Sacred Heart Prep junior launches virtual international exchange program
Last January, seeking to connect with peers around the world but unable to travel, junior Armin Hamrah (SHP ’23) came up with the idea of a virtual exchange program designed for high school students at Sacred Heart Schools, Atherton (SHS) and other Sacred Heart Network schools around the world.Hamrah recognized the significance of his generation sharing the experience of a global pandemic in a digital age, and the resulting mandated isolation, social distancing, and remote or hybrid learning.
“We had a lost sense of the world—all we could understand about the pandemic and other students’ experiences was what we read in the news. It didn’t feel tangible,” said Hamrah.
His curiosity was piqued. How were Sacred Heart students around the world managing life during a pandemic? How were other countries dealing with school shutdowns? How were other students coping with “Zoom school”?
These were some of the questions posed during the first international student meeting last winter between Sacred Heart schools in the United States, Europe, and Mexico. Hamrah utilized his French language background to translate questions and helped recruit 14 other SHP student participants, aided by faculty mentor Krista Hinton, SHP world languages teacher and global exchange coordinator, to formulate prompts in other languages.
“It was such a cool moment,” said Hamrah, describing the first meeting in February. “Around 50 people filled the whole Zoom screen from different countries. I had barely talked to anyone outside of my house at that point in the pandemic, much less that many people in different countries.”
Last year, 70 total students participated worldwide in nine different Sacred Heart schools, from San Luis Potosí, Mexico; Rome, Italy; to Hamburg, Germany; and from the East to West coasts in the United States.
Junior Bella Choi (SHP ’23) had always wanted to participate in a foreign exchange program, but never thought she would find the time—the virtual exchange filled the gap in a way that worked with her busy schedule. “This was such a great opportunity to meet new people, to interact with international students, and share how the pandemic affected us all,” said Choi, who is continuing with the program this semester as a student leader. “Hearing about the timing of their lockdowns there, and seeing how they reacted to my [experience here], was really interesting.”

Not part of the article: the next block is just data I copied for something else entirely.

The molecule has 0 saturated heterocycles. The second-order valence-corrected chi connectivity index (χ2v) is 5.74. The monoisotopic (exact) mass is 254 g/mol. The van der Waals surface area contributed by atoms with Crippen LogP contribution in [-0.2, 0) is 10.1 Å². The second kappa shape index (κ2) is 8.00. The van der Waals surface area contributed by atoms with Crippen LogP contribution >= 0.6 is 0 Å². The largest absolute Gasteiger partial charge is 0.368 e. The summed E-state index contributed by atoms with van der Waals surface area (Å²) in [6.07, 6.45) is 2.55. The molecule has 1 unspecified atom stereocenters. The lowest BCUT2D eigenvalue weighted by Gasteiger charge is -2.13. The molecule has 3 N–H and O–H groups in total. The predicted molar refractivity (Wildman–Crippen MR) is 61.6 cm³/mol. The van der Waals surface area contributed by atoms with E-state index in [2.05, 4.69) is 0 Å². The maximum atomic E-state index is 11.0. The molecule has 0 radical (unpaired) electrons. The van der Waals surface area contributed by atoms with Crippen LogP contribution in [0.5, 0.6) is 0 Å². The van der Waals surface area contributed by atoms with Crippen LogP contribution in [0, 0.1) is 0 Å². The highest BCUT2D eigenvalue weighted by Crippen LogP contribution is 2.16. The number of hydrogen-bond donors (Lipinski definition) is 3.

Originally, the virtual exchange set out to meet monthly, but the program was so popular, it met every week, said Hinton, with schools divided into small groups that would generate topics of conversation. One popular topic was cooking, where various schools demonstrated recipes including salmorejo and gazpacho from Spain, spaghetti alla carbonara from Italy, and conchas from Mexico. Also popular was when a few schools gave virtual video tours of their campuses.
Hamrah continued organizing meetings over the summer; meanwhile, Hinton was involved in growing the program further. Two other Sacred Heart schools—Woodlands Academy of the Sacred Heart in Lake Forest, IL and Forest Ridge School of the Sacred Heart in Bellevue, WA—had formed a virtual “Solidarity and Sustainability” program for Sacred Heart Network schools in North America, which met monthly to discuss social justice issues. The schools learned about Hamrah and Hinton’s efforts and worked together with SHS to form a new umbrella group called Sacred Heart Global Academy (SHGA).
The language and cultural exchange group originally founded at SHS is now called Sacred Heart LIVE (Language & International Virtual Exchange) under that umbrella. SHGA also offers a selection of globally focused online courses taught by Sacred Heart Network schools’ faculty.
SHGA launched last Wednesday at SHS, with each participating Sacred Heart Network school admitting up to 10 students, who are then organized into small groups of eight to discuss various cultural topics chosen by students, with an additional language meetup once a month. This year, 32 schools are participating with 170 students enrolled and 30 faculty members acting as mentors. SHGA is split into two time zones: schools located in Spain, France, Italy, and Germany in one, and schools in Japan, Taiwan, and Australia in another. Schools in the United States and Mexico are in both time zone groups.
“Sacred Heart LIVE was born out of a necessity for connection and a desire for personal stories during the pandemic, but these virtual exchanges are here to stay,” said Hinton. “We’ve seen a consistent enthusiasm for this programming from Sacred Heart schools around the globe—students are eager to build an international community.”
Virtual exchanges won’t take the place of in-person exchanges, explained Hinton, nor are they intended to. “However, I believe that this program will prove to be an important building block in a student’s preparation for an in-person exchange or any kind of educational travel program.”